This entry was posted in Gender, Health, Media & Media Literacy, Pregnancy, Reproductive Rights. Bookmark the permalink.

38 Responses to Will older parenthood upend society?

  1. Colin says:

    I wonder how age of parenthood has moved in relation to life expectancy, i.e. how old will the average person be when their mother/father dies? As with age of parenthood, it’s no good to just look at average life expectancy, because there’s such a massive gulf between rich and poor on this score.

  2. Dominique says:

    How about making it easier for men to take parental leave earlier on in their careers? There’s that part too. They should invest in their kids and not risk career derailment either. I think there’s an old saw that says if men got pregnant, they would get two years paid leave at 150 % of their salaries.

    All in all, however, I don’t think it’s a bad thing for women to not have kids at all. A lower fertility rate is not a recipe for disaster in industrialized countries where children are expensive, contribute nothing to the household and may not even have jobs once they grow up. Increased productivity lowers the need for workers. As for social services: technology will have to step in to care for the aging population; and moreover, the retirement age is likely to be pushed back considerably, since 65 is the new 40. People are not just living longer, they are healthier than ever before. So: we don’t really need more kids. We need a different social contract and innovative ways of dealing with aging and increased rates of age-related illnesses. Depopulation would be a good thing in the world, imo.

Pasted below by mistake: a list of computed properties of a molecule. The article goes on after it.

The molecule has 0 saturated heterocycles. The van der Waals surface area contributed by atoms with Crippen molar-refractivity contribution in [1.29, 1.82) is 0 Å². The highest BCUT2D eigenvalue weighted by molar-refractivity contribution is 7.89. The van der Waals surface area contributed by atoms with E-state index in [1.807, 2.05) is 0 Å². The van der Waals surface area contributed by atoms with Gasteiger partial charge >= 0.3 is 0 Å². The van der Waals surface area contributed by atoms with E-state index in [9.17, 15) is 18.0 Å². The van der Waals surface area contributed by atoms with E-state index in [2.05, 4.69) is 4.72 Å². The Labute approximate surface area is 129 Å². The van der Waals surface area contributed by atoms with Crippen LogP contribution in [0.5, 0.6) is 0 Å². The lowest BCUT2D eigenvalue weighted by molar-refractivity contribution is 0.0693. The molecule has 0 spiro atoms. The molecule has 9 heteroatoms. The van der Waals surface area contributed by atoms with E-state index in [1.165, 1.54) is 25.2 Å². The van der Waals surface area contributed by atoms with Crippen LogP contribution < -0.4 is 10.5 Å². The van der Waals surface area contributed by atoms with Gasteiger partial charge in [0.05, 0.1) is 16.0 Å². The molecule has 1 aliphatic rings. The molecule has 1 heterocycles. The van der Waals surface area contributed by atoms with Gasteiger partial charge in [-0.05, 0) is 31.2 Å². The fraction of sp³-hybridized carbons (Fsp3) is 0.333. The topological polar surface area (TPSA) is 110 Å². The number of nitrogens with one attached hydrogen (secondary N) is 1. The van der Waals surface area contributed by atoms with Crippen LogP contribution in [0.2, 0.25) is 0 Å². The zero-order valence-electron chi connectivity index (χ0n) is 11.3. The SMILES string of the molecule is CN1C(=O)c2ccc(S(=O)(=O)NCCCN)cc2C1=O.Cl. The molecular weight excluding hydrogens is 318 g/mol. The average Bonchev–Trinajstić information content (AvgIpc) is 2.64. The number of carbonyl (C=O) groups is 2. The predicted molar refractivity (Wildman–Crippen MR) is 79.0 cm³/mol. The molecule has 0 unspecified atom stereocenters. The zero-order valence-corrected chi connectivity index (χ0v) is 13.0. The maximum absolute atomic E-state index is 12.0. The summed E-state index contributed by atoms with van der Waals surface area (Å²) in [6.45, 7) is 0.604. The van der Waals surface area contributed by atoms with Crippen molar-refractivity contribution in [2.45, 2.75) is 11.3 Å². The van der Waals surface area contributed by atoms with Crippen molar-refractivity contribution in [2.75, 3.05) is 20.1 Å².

• Unree says:

      Agree with everything Dominique said, except that I have doubts about one phrase: “technology will have to step in to care for the aging population.” Maybe so … but at least as of now we have big gaps between what people need and what technology can do for them. I’m thinking about loyalty + advocacy, responsiveness to changed conditions, and empathy.

      But it’s totally right for us to adapt to a world with a higher average age and fewer children.

    • konkonsn says:

      As for social services: technology will have to step in to care for the aging population…We need a different social contract and innovative ways of dealing with aging and increased rates of age-related illnesses.